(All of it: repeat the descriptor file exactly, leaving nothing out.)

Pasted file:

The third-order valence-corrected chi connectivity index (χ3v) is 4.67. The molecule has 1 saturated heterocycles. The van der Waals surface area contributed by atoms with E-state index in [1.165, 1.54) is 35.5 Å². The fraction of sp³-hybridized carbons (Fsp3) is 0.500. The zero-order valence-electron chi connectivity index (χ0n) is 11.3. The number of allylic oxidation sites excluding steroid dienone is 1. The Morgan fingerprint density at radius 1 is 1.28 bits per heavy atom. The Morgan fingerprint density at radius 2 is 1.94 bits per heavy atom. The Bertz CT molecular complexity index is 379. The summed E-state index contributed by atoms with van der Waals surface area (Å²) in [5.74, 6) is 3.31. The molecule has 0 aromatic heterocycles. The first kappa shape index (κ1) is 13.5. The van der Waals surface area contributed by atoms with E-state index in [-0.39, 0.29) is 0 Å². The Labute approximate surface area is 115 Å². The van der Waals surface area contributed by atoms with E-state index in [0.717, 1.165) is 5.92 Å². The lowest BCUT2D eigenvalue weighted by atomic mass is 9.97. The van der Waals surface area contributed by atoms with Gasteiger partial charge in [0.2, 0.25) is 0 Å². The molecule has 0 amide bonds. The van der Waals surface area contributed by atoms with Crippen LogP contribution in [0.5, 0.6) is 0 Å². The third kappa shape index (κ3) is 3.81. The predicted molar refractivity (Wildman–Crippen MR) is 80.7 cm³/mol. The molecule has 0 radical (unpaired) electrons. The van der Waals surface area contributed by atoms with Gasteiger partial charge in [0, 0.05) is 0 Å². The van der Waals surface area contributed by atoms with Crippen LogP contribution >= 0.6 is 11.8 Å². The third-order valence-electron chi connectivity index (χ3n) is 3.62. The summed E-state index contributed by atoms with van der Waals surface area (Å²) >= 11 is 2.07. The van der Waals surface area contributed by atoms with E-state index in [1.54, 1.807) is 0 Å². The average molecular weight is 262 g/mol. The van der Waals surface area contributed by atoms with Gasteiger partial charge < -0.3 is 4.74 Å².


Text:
The third-order valence-corrected chi connectivity index (χ3v) is 4.67. The molecule has 1 saturated heterocycles. The van der Waals surface area contributed by atoms with E-state index in [1.165, 1.54) is 35.5 Å². The fraction of sp³-hybridized carbons (Fsp3) is 0.500. The zero-order valence-electron chi connectivity index (χ0n) is 11.3. The number of allylic oxidation sites excluding steroid dienone is 1. The Morgan fingerprint density at radius 1 is 1.28 bits per heavy atom. The Morgan fingerprint density at radius 2 is 1.94 bits per heavy atom. The Bertz CT molecular complexity index is 379. The summed E-state index contributed by atoms with van der Waals surface area (Å²) in [5.74, 6) is 3.31. The molecule has 0 aromatic heterocycles. The first kappa shape index (κ1) is 13.5. The van der Waals surface area contributed by atoms with E-state index in [-0.39, 0.29) is 0 Å². The Labute approximate surface area is 115 Å². The van der Waals surface area contributed by atoms with E-state index in [0.717, 1.165) is 5.92 Å². The lowest BCUT2D eigenvalue weighted by atomic mass is 9.97. The van der Waals surface area contributed by atoms with Gasteiger partial charge in [0.2, 0.25) is 0 Å². The molecule has 0 amide bonds. The van der Waals surface area contributed by atoms with Crippen LogP contribution in [0.5, 0.6) is 0 Å². The third kappa shape index (κ3) is 3.81. The predicted molar refractivity (Wildman–Crippen MR) is 80.7 cm³/mol. The molecule has 0 radical (unpaired) electrons. The van der Waals surface area contributed by atoms with Gasteiger partial charge in [0, 0.05) is 0 Å². The van der Waals surface area contributed by atoms with Crippen LogP contribution >= 0.6 is 11.8 Å². The third-order valence-electron chi connectivity index (χ3n) is 3.62. The summed E-state index contributed by atoms with van der Waals surface area (Å²) >= 11 is 2.07. The van der Waals surface area contributed by atoms with E-state index in [1.54, 1.807) is 0 Å². The average molecular weight is 262 g/mol. The van der Waals surface area contributed by atoms with Gasteiger partial charge < -0.3 is 4.74 Å².